I run into this fascinating blog post discussing the performance of BonsaiDb. To summarize the post, the author built a database and benchmarked it, but wasn’t actually calling fsync() to ensure durability. When they added the fsync() call at the right time, the performance didn’t degrade as expected. It turned out that they were running benchmarks on tmpfs, which is running in memory and where fsync() has no impact. Once they tested on a real system, there was a much higher cost, to the point where the author is questioning whether to continue writing the database library he has developed.
Forgetting to call fsync() is an understandable issue (they called the flush() method, but that didn’t translate to an fsync() call). I recall that at one point the C#’s API once had a bug where a Flush() would not call fsync() if you were making writes with 4KB alignment (that is… super bad).
After figuring out the issue, the author has out to figure exactly how to ensure durability. That is a journey that is fraught with peril, and he has some really interesting tidbits there. Including sync_file_range(), fdatasync() and how you cannot write a durable database for Mac or iOS.
From my perspective, you cannot really trust anything beyond O_DIRECT | O_DSYNC or fdatasync() for durability. Almost a decade ago I wrote about performance testing that I did for various databases. My code was the 2nd fastest around for the tested scenarios. It was able to achieve almost 23,000 writes, almost 25% of the next slowest database. However, the fastest database around was Esent, which clocked at 786,782 writes.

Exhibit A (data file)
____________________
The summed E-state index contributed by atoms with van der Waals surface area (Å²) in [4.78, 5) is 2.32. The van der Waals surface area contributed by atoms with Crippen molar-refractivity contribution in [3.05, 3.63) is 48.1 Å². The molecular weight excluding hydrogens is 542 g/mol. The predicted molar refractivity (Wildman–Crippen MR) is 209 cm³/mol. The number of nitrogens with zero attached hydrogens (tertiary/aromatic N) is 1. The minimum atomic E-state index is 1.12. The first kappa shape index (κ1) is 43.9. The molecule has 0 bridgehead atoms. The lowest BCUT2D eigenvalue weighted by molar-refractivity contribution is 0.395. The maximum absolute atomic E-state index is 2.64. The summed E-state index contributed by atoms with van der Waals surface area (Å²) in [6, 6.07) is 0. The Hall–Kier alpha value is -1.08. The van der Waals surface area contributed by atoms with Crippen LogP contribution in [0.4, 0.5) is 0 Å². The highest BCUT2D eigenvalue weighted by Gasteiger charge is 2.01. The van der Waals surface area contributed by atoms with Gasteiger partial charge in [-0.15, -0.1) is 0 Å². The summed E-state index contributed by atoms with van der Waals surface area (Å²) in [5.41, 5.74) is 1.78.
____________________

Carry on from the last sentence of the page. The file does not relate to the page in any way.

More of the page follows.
I dug deep into how this is done and I realized that there is a fundamental difference between how all other databases were working and how Esent was handling things. All other databases issued fsync() calls (or fdatasync()). While Esent skipped that altogether. Instead, it opened a file with FILE_FLAG_NO_BUFFERING | FILE_FLAG_WRITE_DIRECT (the Unix version is O_DIRECT | O_DSYNC). That change alone was responsible for a major performance difference. When using O_DIRECT | O_DSYNC, the write is sent directly to persistent medium, skipping all buffers. That means that you don’t have to flush anything else that is waiting to be written.
If you are interested, I wrote a whole chapter on the topic of durable writes. It is a big topic.